Vizsladogs, Ltd.

A Hunting/Field Trial Doggie Kit


This article is reprinted with permission from Lynn Sandor. Photo also by Lynn Sandor of her dog Duke. The article first appeared in the Vizsla-Letter in 1993. It has been recently reviewed and updated for the VIZSLA HOME.
I let Duke know he'll be going with me on a trip by asking him "Are you packed yet?". But when I get only that questioning look in response, I now wonder if Duke is thinking: "Pack what?"

So I decided to research and write this article. I started by asking the experts: Duke' s trainer and vet, Dr. Paul Bannow (Victorian Veterinary Clinic in San Francisco). They, along with various books and magazine articles, suggested the following:

* Water: at least 2 gallons per dog. Ice packs or rubbing alcohol are also useful to cool down an overheated dog (see Towel below), and ice packs will control swelling from injury.

* Extra collar

*50 ft of Rope

* Towel(s): A very effective method to cool down an overheated dog is to wrap the dog in towels soaked in cold water.

* ACE Bandage: can be looped and wrapped around a broken bone for support and to avoid further damage while transporting your dog to the vet.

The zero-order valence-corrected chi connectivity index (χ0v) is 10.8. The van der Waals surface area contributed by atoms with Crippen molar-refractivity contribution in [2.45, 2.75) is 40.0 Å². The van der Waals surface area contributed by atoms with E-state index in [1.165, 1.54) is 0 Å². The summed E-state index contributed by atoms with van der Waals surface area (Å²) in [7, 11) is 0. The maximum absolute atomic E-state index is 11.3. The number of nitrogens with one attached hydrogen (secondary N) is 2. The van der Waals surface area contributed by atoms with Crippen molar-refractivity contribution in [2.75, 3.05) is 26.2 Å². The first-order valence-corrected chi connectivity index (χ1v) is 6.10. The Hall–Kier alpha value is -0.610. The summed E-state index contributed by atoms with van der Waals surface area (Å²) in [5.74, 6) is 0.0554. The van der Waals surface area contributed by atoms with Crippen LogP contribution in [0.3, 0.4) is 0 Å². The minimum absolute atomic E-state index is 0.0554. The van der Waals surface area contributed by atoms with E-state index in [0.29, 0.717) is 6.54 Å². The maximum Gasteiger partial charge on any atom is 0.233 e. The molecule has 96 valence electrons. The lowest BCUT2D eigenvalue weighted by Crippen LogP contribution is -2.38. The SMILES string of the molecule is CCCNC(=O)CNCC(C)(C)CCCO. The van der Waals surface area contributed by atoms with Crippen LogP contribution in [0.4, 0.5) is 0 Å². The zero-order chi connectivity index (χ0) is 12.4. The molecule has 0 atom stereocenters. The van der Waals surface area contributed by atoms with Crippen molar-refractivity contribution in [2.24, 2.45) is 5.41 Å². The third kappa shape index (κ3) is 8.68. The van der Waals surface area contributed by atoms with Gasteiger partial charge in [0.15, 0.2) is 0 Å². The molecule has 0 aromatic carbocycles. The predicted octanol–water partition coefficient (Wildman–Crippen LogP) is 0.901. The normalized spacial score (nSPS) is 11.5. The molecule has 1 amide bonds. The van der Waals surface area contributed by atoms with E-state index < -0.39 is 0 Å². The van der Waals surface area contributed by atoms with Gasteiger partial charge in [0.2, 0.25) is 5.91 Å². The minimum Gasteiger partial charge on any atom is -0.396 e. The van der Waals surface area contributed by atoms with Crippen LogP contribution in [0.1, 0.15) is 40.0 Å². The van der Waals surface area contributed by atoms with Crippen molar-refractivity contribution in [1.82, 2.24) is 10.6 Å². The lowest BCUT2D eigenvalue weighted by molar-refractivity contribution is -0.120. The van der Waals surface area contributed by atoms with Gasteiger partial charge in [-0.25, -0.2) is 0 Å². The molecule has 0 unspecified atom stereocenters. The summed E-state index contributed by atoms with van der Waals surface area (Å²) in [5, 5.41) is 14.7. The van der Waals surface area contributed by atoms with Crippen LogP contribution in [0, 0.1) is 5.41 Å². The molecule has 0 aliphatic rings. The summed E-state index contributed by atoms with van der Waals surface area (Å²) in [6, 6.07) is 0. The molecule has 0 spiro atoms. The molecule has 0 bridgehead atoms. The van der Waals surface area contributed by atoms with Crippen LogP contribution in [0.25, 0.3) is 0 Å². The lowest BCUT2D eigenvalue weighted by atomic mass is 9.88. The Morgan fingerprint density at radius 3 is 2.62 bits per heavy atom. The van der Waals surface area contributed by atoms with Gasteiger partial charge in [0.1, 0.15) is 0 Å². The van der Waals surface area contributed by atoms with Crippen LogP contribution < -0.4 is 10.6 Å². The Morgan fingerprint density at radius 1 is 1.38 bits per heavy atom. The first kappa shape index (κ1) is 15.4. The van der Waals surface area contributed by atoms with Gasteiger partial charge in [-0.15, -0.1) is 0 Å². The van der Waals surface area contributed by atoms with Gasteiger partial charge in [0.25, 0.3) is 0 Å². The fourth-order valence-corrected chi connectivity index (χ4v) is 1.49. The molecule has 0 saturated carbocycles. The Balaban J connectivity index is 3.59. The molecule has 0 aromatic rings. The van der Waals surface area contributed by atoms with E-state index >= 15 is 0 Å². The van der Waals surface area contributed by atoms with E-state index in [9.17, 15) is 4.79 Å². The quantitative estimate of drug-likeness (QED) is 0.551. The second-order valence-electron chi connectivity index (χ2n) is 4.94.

* Rug or Blanket For use when moving a seriously injured dog. Never pick up the dog by the waist or chest. as it may cause further injury. Instead, place the rug on the ground behind the dog and drag him onto it by the loose skin of his neck and back. Then, using 2 people and the rug as a hammock stretcher, lift the dog to safety.

* Shovel: For the obvious, but also can be used as a weapon to assist you in case a raccoon attacks your dog, or to kill a snake before it strikes.

Toe nail clippers

Pliers and/or Wire Cutters: Wire cutters may be necessary to cut a fish hook in half before it can be removed.

* Long-nosed blunt tweezers: to remove foreign particles, foxtails, etc. from wounds.

* Mineral oil: to aid in removal of foxt@ils.

* Corn Syrup: Puppies or adult hunting dogs may develop low blood sugar (hypoglycemia). Care should be taken to feed before hunting and possibly increase the protein content. Suspect low blood sugar if your dog appears confused, disoriented or drowsy, shivers, staggers about or collapses. Seizures, as well as a coma, may also occur. Treat low blood sugar by giving your dog honey or sugar in water, candy, corn syrup or orange juice. If unable to treat seek professional help.

* Tomato Juice: to counter the effects of skunk spray.

* Tick Dip or Spray: to aid in avoiding or eliminating ticks when you find your dog in infested areas.

* Saline & Syringe: squirting into the eye is a safe and effective method to remove particles or seeds from your dog's eyes . A practical alternative might be a self-contained squirt bottle of artificial tears. Saline can also be used to wash wounds.

* Styptic Powder: to use to clot blood.

* Hydrogen Peroxide: for cleaning wounds, but not for use in eyes. Ingestion will cause vomiting.